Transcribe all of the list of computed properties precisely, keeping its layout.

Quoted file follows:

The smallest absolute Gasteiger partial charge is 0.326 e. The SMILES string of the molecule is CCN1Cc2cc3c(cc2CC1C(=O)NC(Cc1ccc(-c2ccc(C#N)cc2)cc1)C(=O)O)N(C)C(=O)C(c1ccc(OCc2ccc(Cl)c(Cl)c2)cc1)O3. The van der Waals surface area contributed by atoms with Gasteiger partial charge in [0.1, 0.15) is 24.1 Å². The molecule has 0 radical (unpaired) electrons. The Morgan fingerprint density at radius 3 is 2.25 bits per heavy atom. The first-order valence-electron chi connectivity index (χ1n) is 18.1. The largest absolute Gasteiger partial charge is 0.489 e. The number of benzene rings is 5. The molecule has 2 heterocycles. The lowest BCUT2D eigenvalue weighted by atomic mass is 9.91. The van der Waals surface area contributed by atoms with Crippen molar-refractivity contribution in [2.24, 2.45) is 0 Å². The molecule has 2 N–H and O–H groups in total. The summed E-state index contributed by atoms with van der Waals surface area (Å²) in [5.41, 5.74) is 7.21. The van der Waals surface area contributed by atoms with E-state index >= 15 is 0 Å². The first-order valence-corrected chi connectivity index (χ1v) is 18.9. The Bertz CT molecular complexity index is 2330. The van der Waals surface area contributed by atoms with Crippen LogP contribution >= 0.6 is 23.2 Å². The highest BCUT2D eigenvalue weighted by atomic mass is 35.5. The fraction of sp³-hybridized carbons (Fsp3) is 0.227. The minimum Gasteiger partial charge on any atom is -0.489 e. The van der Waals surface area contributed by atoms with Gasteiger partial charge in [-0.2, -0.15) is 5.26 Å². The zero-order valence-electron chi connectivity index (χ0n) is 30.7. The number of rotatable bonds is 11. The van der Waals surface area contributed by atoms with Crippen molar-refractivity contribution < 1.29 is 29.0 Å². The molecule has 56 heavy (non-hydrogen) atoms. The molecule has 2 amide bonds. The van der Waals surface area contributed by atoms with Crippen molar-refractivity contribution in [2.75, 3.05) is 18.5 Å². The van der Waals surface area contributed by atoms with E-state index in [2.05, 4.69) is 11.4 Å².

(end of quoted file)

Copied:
The smallest absolute Gasteiger partial charge is 0.326 e. The SMILES string of the molecule is CCN1Cc2cc3c(cc2CC1C(=O)NC(Cc1ccc(-c2ccc(C#N)cc2)cc1)C(=O)O)N(C)C(=O)C(c1ccc(OCc2ccc(Cl)c(Cl)c2)cc1)O3. The van der Waals surface area contributed by atoms with Gasteiger partial charge in [0.1, 0.15) is 24.1 Å². The molecule has 0 radical (unpaired) electrons. The Morgan fingerprint density at radius 3 is 2.25 bits per heavy atom. The first-order valence-electron chi connectivity index (χ1n) is 18.1. The largest absolute Gasteiger partial charge is 0.489 e. The number of benzene rings is 5. The molecule has 2 heterocycles. The lowest BCUT2D eigenvalue weighted by atomic mass is 9.91. The van der Waals surface area contributed by atoms with Crippen molar-refractivity contribution in [2.24, 2.45) is 0 Å². The molecule has 2 N–H and O–H groups in total. The summed E-state index contributed by atoms with van der Waals surface area (Å²) in [5.41, 5.74) is 7.21. The van der Waals surface area contributed by atoms with E-state index >= 15 is 0 Å². The first-order valence-corrected chi connectivity index (χ1v) is 18.9. The Bertz CT molecular complexity index is 2330. The van der Waals surface area contributed by atoms with Crippen LogP contribution >= 0.6 is 23.2 Å². The highest BCUT2D eigenvalue weighted by atomic mass is 35.5. The fraction of sp³-hybridized carbons (Fsp3) is 0.227. The minimum Gasteiger partial charge on any atom is -0.489 e. The van der Waals surface area contributed by atoms with Gasteiger partial charge in [-0.2, -0.15) is 5.26 Å². The zero-order valence-electron chi connectivity index (χ0n) is 30.7. The number of rotatable bonds is 11. The van der Waals surface area contributed by atoms with Crippen molar-refractivity contribution < 1.29 is 29.0 Å². The molecule has 56 heavy (non-hydrogen) atoms. The molecule has 2 amide bonds. The van der Waals surface area contributed by atoms with Crippen molar-refractivity contribution in [2.75, 3.05) is 18.5 Å². The van der Waals surface area contributed by atoms with E-state index in [2.05, 4.69) is 11.4 Å².